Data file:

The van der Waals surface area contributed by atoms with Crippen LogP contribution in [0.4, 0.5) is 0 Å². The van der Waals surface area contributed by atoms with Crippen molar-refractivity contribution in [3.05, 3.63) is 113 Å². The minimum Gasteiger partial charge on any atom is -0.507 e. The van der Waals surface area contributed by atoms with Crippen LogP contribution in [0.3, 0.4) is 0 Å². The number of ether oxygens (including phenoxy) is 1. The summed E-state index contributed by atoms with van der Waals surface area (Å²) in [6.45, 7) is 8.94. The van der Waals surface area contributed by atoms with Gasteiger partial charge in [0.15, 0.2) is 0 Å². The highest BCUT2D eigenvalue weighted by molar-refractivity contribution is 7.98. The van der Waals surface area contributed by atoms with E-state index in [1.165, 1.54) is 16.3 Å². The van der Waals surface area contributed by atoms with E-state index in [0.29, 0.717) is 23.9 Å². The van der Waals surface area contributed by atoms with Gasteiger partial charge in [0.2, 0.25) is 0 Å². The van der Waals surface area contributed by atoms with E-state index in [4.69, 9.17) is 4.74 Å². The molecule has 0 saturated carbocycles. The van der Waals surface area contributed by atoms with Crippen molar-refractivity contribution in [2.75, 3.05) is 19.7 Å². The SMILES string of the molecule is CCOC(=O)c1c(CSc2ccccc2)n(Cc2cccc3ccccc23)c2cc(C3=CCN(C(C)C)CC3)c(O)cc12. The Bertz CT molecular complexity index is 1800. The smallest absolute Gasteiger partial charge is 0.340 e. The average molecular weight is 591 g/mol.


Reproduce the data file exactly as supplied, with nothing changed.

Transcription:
The van der Waals surface area contributed by atoms with Crippen LogP contribution in [0.4, 0.5) is 0 Å². The van der Waals surface area contributed by atoms with Crippen molar-refractivity contribution in [3.05, 3.63) is 113 Å². The minimum Gasteiger partial charge on any atom is -0.507 e. The van der Waals surface area contributed by atoms with Crippen LogP contribution in [0.3, 0.4) is 0 Å². The number of ether oxygens (including phenoxy) is 1. The summed E-state index contributed by atoms with van der Waals surface area (Å²) in [6.45, 7) is 8.94. The van der Waals surface area contributed by atoms with Gasteiger partial charge in [0.15, 0.2) is 0 Å². The highest BCUT2D eigenvalue weighted by molar-refractivity contribution is 7.98. The van der Waals surface area contributed by atoms with E-state index in [1.165, 1.54) is 16.3 Å². The van der Waals surface area contributed by atoms with E-state index in [0.29, 0.717) is 23.9 Å². The van der Waals surface area contributed by atoms with Gasteiger partial charge in [0.2, 0.25) is 0 Å². The van der Waals surface area contributed by atoms with E-state index in [4.69, 9.17) is 4.74 Å². The molecule has 0 saturated carbocycles. The van der Waals surface area contributed by atoms with Crippen molar-refractivity contribution in [2.75, 3.05) is 19.7 Å². The SMILES string of the molecule is CCOC(=O)c1c(CSc2ccccc2)n(Cc2cccc3ccccc23)c2cc(C3=CCN(C(C)C)CC3)c(O)cc12. The Bertz CT molecular complexity index is 1800. The smallest absolute Gasteiger partial charge is 0.340 e. The average molecular weight is 591 g/mol.